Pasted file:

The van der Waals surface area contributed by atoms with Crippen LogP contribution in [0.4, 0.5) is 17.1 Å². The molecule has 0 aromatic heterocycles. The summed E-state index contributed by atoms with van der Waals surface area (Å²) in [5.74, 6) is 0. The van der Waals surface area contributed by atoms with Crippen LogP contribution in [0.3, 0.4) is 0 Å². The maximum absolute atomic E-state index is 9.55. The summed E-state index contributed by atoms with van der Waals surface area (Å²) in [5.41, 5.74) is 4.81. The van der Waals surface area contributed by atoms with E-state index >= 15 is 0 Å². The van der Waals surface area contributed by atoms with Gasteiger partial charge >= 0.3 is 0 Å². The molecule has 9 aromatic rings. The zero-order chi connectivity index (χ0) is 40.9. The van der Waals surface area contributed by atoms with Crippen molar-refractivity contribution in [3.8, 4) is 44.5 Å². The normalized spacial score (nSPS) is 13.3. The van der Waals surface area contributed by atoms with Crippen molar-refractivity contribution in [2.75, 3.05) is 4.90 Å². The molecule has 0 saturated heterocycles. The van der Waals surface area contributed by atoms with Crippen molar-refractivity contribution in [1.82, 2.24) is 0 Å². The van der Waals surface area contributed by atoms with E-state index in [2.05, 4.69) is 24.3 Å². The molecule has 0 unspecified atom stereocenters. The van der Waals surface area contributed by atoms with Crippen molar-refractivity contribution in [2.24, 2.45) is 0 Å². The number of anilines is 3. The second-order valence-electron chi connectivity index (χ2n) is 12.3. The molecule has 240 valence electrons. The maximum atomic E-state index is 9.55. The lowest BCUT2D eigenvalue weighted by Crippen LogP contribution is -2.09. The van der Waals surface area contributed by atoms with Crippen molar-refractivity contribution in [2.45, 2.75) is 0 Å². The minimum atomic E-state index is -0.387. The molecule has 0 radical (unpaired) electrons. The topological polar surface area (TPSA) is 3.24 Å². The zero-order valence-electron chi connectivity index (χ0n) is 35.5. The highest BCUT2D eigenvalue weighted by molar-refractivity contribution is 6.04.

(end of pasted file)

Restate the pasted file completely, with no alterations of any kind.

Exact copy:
The van der Waals surface area contributed by atoms with Crippen LogP contribution in [0.4, 0.5) is 17.1 Å². The molecule has 0 aromatic heterocycles. The summed E-state index contributed by atoms with van der Waals surface area (Å²) in [5.74, 6) is 0. The van der Waals surface area contributed by atoms with Crippen LogP contribution in [0.3, 0.4) is 0 Å². The maximum absolute atomic E-state index is 9.55. The summed E-state index contributed by atoms with van der Waals surface area (Å²) in [5.41, 5.74) is 4.81. The van der Waals surface area contributed by atoms with E-state index >= 15 is 0 Å². The van der Waals surface area contributed by atoms with Gasteiger partial charge >= 0.3 is 0 Å². The molecule has 9 aromatic rings. The zero-order chi connectivity index (χ0) is 40.9. The van der Waals surface area contributed by atoms with Crippen molar-refractivity contribution in [3.8, 4) is 44.5 Å². The normalized spacial score (nSPS) is 13.3. The van der Waals surface area contributed by atoms with Crippen molar-refractivity contribution in [2.75, 3.05) is 4.90 Å². The molecule has 0 saturated heterocycles. The van der Waals surface area contributed by atoms with Crippen molar-refractivity contribution in [1.82, 2.24) is 0 Å². The van der Waals surface area contributed by atoms with E-state index in [2.05, 4.69) is 24.3 Å². The molecule has 0 unspecified atom stereocenters. The van der Waals surface area contributed by atoms with Crippen molar-refractivity contribution in [2.24, 2.45) is 0 Å². The number of anilines is 3. The second-order valence-electron chi connectivity index (χ2n) is 12.3. The molecule has 240 valence electrons. The maximum atomic E-state index is 9.55. The lowest BCUT2D eigenvalue weighted by Crippen LogP contribution is -2.09. The van der Waals surface area contributed by atoms with Crippen molar-refractivity contribution in [2.45, 2.75) is 0 Å². The minimum atomic E-state index is -0.387. The molecule has 0 radical (unpaired) electrons. The topological polar surface area (TPSA) is 3.24 Å². The zero-order valence-electron chi connectivity index (χ0n) is 35.5. The highest BCUT2D eigenvalue weighted by molar-refractivity contribution is 6.04.